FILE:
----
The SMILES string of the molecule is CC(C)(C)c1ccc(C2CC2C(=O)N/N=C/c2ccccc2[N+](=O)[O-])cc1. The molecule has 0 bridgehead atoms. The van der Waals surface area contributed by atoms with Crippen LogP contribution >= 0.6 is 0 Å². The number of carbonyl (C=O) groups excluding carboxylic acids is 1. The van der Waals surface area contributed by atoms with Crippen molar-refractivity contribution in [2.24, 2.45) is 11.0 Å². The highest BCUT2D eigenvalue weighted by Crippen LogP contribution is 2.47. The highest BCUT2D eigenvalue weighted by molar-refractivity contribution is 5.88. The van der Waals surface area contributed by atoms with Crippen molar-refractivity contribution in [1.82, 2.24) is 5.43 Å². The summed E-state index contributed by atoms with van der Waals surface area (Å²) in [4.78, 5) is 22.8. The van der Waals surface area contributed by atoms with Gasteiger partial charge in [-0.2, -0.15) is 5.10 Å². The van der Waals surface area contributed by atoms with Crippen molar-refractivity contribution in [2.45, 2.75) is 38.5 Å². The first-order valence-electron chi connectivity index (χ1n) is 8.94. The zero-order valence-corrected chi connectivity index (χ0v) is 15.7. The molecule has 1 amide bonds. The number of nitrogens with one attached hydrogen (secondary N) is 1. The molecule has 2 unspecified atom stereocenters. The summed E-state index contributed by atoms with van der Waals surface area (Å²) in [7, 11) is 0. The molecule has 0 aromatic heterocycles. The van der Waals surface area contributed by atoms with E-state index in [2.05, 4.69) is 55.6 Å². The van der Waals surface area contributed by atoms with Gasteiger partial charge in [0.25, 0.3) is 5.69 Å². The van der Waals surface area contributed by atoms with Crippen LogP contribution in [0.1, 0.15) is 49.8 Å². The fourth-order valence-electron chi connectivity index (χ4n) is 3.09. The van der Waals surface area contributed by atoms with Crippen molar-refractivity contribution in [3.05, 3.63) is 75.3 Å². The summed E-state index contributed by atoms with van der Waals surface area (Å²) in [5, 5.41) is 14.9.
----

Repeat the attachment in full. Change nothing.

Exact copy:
The SMILES string of the molecule is CC(C)(C)c1ccc(C2CC2C(=O)N/N=C/c2ccccc2[N+](=O)[O-])cc1. The molecule has 0 bridgehead atoms. The van der Waals surface area contributed by atoms with Crippen LogP contribution >= 0.6 is 0 Å². The number of carbonyl (C=O) groups excluding carboxylic acids is 1. The van der Waals surface area contributed by atoms with Crippen molar-refractivity contribution in [2.24, 2.45) is 11.0 Å². The highest BCUT2D eigenvalue weighted by Crippen LogP contribution is 2.47. The highest BCUT2D eigenvalue weighted by molar-refractivity contribution is 5.88. The van der Waals surface area contributed by atoms with Crippen molar-refractivity contribution in [1.82, 2.24) is 5.43 Å². The summed E-state index contributed by atoms with van der Waals surface area (Å²) in [4.78, 5) is 22.8. The van der Waals surface area contributed by atoms with Gasteiger partial charge in [-0.2, -0.15) is 5.10 Å². The van der Waals surface area contributed by atoms with Crippen molar-refractivity contribution in [2.45, 2.75) is 38.5 Å². The first-order valence-electron chi connectivity index (χ1n) is 8.94. The zero-order valence-corrected chi connectivity index (χ0v) is 15.7. The molecule has 1 amide bonds. The number of nitrogens with one attached hydrogen (secondary N) is 1. The molecule has 2 unspecified atom stereocenters. The summed E-state index contributed by atoms with van der Waals surface area (Å²) in [7, 11) is 0. The molecule has 0 aromatic heterocycles. The van der Waals surface area contributed by atoms with E-state index in [2.05, 4.69) is 55.6 Å². The van der Waals surface area contributed by atoms with Gasteiger partial charge in [0.25, 0.3) is 5.69 Å². The van der Waals surface area contributed by atoms with Crippen LogP contribution in [0.1, 0.15) is 49.8 Å². The fourth-order valence-electron chi connectivity index (χ4n) is 3.09. The van der Waals surface area contributed by atoms with Crippen molar-refractivity contribution in [3.05, 3.63) is 75.3 Å². The summed E-state index contributed by atoms with van der Waals surface area (Å²) in [5, 5.41) is 14.9.